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Our History

How Our Church Started and Grew

by George Reddin (former pastor of DSMBC)

 

The story of Denver Street Baptist Church began in the heart of a young south Arkansas preacher who sensed a compelling call from God to become a church-planting missionary. He shared his desire with Stanley Beaird, who was serving as director of missions for the Baptist Missionary Association of Arkansas. Brother Beaird said, "Come on, go with me to Greenwood. We need a church in Greenwood." And that is how Troy Vaughn landed in this town to begin planting a new congregation. He was elected as a missionary for the BMA of Arkansas and moved here in 1986. 

I called Mrs. Betty Beaird, the widow of Stanley Beaird, to ask her how it was that Brother Beaird could point Troy Vaughn to Greenwood so immediately. She said Brother Beaird had been talking with Marion Kitchens, missionary to Mena at the time, and they and others in the area had talked about the need for a strong BMA church in Greenwood. She said Brother Beaird was burdened for Greenwood, saw the potential there, and shared his burden with Brother Troy, who moved here without knowing a single soul in this town. Mrs. Beaird sends her congratulations to the church today and remembers visiting here with her husband and feeling the joy of seeing a church just begin and grow. 

 

The Early Days

Brother Troy held his first services in a portable building constructed on the property of the current location of the church at 1413 West Denver Street. State Missions Builder Eddie Sikes relocated his mobile home to Greenwood and set it up on the church grounds to lead in the construction of a permanent home for the congregation. Worship services met in the portable building, and Sunday school classes met in Brother Eddie's trailer.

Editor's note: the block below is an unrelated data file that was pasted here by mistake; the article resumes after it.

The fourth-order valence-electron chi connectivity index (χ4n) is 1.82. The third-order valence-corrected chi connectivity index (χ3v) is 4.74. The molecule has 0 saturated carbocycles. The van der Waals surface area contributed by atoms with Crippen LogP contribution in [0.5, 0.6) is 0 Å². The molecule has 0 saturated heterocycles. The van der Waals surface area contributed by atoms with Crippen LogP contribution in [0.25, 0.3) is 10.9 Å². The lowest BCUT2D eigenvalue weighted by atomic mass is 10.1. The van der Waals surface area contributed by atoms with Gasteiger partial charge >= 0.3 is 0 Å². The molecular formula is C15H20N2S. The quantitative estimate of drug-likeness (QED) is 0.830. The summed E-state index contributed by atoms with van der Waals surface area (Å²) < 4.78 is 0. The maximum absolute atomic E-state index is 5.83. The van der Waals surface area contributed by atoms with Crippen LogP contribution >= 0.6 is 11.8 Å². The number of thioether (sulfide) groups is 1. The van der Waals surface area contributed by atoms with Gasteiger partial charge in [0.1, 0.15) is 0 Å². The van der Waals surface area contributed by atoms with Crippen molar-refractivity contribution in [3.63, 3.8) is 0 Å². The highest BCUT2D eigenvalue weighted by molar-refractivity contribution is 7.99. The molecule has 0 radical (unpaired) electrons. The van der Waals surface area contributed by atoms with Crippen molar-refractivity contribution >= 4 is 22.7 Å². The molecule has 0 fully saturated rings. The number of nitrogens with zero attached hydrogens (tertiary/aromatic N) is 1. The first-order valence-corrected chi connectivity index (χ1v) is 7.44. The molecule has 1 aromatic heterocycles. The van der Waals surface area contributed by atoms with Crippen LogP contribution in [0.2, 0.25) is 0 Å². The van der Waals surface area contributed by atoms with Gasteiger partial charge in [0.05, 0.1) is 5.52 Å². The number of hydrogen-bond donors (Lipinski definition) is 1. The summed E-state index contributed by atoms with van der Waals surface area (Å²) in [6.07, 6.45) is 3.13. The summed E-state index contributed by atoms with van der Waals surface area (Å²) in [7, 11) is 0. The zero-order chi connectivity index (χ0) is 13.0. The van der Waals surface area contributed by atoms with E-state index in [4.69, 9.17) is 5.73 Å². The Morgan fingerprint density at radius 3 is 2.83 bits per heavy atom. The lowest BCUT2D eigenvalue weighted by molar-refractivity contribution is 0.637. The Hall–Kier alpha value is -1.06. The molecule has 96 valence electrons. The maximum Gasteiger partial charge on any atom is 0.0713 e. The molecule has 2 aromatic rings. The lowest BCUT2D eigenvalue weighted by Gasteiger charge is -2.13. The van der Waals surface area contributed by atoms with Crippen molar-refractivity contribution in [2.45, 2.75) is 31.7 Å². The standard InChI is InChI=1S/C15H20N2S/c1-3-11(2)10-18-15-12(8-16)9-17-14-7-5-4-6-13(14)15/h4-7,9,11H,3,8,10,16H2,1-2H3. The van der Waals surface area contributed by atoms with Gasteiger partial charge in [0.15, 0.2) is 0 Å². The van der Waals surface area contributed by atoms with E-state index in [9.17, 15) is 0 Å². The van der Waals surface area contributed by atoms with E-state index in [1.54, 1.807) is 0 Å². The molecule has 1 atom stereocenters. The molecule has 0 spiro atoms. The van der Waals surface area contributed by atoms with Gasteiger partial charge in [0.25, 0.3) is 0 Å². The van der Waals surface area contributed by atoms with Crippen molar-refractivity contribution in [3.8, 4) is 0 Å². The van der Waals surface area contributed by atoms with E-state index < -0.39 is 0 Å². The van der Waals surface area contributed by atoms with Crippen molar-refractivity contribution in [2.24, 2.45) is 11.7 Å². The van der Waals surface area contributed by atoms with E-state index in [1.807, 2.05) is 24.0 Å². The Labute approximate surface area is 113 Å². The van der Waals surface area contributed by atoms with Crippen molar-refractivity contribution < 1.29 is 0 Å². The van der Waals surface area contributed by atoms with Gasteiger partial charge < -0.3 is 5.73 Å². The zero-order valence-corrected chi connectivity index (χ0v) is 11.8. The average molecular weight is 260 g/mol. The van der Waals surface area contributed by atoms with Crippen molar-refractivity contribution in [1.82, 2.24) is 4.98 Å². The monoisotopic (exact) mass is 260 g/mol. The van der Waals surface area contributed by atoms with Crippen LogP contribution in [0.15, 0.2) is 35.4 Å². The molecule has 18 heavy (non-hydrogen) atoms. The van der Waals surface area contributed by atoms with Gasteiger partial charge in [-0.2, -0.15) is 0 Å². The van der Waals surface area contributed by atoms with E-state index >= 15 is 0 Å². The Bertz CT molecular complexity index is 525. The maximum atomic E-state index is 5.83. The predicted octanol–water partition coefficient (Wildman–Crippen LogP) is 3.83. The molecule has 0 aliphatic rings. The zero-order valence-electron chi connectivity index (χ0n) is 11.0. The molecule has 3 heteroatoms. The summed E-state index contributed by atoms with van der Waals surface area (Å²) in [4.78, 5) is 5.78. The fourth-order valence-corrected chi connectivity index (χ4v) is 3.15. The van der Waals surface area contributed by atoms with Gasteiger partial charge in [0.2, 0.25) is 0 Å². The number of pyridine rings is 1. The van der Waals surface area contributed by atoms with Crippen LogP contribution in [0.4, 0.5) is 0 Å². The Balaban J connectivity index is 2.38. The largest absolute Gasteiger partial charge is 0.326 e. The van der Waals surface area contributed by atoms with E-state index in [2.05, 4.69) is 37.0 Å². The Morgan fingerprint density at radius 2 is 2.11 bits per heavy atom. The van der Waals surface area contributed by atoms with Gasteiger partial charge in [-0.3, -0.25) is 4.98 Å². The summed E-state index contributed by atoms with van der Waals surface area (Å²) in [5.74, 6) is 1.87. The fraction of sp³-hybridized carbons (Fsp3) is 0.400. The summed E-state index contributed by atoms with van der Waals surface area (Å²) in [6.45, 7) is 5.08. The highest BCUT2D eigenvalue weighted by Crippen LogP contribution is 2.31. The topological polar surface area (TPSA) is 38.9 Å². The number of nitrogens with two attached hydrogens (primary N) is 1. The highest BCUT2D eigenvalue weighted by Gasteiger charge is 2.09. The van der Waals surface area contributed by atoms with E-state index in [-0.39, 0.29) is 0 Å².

The church began to grow. Under Brother Vaughn's leadership, the church received 79 members before he moved to Clarksville and began a new work there. Forty-six had come by letter, twenty-eight by baptism, and five by the statement. And we suspect that the records we have are incomplete, but we can find documentation for that many. 

Cecil and Debbie Hood served as youth directors under Brother Troy's leadership, and the reports that we have heard indicate that even in those early years, there was quite an active youth ministry. 

 

Attendance Highs

According to available records, Denver Street has received 290 members since its beginning as a mission. Of those, 46% came b baptism. According to reports from various members, the church has seen this sanctuary packed out at various times under the leadership of all the former pastors (Troy Vaughn, Mitch Dulaney, George Reddin, Alan Davis, and Derrick Bremer). Brother Mitch has sent copies of his notes on the people who were saved during his sixteen-year pastorate here. He said that during his best quarter here, the church set a new Sunday school record of 116 and worship attendance of 148.

 

Memories to Make You Smile

Speaking of memories, Mitch Dulaney may be most remembered for thee times he ran the baptistery over. In a letter I received from him, he said, "I'm sure nobody remembers any of the baptistry overflows, however, I still have anxiety attacks when we have a baptism. Of the thirty-three I have baptized while here in Humnoke, I have never filled the baptistry myself and don't plan to."

Another good memory was the liquidation of the indebtedness on the building. The note to the State Revolving Loan Fund was paid off in March 1998, and today the church is debt-free. 

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